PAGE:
Pennsylvania, particularly, demanded that the principle of protecting American industry should be recognized and avowed. The Chicago Convention asserted it satisfactorily, while all the others either evaded the test or accepted it doubtfully. This question entered largely into our local contest, and was everywhere accepted. The western majorities speak as decisively, as those of the east, and the protective policy is again re-established as a part of the old creed. Economy in the conduct of the government, Homesteads for settlers on the public domain, retrenchment and accountability in the public expenditures, appropriations for rivers and harbors, a Pacific railroad, the admission of Kansas, and a radical reform in the government, all entered into the canvass and contributed to the election of Abraham Lincoln. No one issue controlled it, and any such belief is erroneous and cannot too soon be corrected.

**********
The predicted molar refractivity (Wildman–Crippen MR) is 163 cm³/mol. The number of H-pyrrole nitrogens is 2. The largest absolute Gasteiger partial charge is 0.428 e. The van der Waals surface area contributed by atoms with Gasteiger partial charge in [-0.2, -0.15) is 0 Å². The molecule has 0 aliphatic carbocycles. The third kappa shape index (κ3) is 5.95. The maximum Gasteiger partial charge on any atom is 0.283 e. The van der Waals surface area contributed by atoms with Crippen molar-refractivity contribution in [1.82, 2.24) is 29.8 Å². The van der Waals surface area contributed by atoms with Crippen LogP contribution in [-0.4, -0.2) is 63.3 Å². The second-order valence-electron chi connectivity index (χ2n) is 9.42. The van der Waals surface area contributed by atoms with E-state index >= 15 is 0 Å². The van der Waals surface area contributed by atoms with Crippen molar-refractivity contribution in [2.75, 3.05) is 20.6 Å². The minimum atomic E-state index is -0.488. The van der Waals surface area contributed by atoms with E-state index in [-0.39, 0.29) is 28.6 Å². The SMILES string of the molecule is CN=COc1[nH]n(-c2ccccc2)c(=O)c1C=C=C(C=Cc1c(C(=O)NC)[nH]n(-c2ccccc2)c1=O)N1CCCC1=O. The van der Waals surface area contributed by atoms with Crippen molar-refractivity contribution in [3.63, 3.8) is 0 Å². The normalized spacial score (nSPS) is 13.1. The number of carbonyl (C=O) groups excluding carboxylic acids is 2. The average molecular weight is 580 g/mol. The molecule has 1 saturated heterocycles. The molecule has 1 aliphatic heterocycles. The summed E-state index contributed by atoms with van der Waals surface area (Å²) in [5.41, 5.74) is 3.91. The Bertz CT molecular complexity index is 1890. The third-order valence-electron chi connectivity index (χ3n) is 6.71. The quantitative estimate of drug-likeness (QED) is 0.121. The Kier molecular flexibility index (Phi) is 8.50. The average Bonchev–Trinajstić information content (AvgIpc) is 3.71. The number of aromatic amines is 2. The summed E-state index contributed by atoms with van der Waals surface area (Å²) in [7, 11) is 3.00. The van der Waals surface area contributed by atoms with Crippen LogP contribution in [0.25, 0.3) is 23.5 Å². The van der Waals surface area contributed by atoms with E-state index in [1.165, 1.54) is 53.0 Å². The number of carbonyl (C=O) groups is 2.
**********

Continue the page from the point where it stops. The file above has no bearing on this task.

We have thus seen that slavery was not the dominating idea of [the] Presidential contest, as has been assumed, but that various national influences co-operated to produce the result which has been witnessed. But if even the assumption were true, there is a vast difference between the positions of a candidate for the Presidency and the President of the Union. One represents a party and the other the nation in its unity, and without regard to section. Our belief has always been, and is not now for the first time expressed, that the mere fact of going in to the White House nationalizes, so to speak, the elected President, whatever may have been his previous predilections. He is compelled, from the necessity of the case and from personal contact, to mingle with all interests and men of all parties, and therefore to ignore, even if he cherished, all local or sectional jealousy. Mr. Lincoln will enter upon the duties of President as free from bias, and with as national sentiments, as any incumbent of that office ever did. More than that, he will go to Washington disposed not only to conciliate but to convince the south, by fair dealing, that he has no war to wage against it, and is anxious to have peace, happiness and prosperity. It does not belong to us to speak for Mr. Lincoln, but we venture to assert, upon no other evidence than that furnished by his past career, that his inaugural address will do more to restore confidence and to dissipate apprehension than any public paper issued for a quarter of a century. At all events let us give him a fair trial, and at least hear before we strike.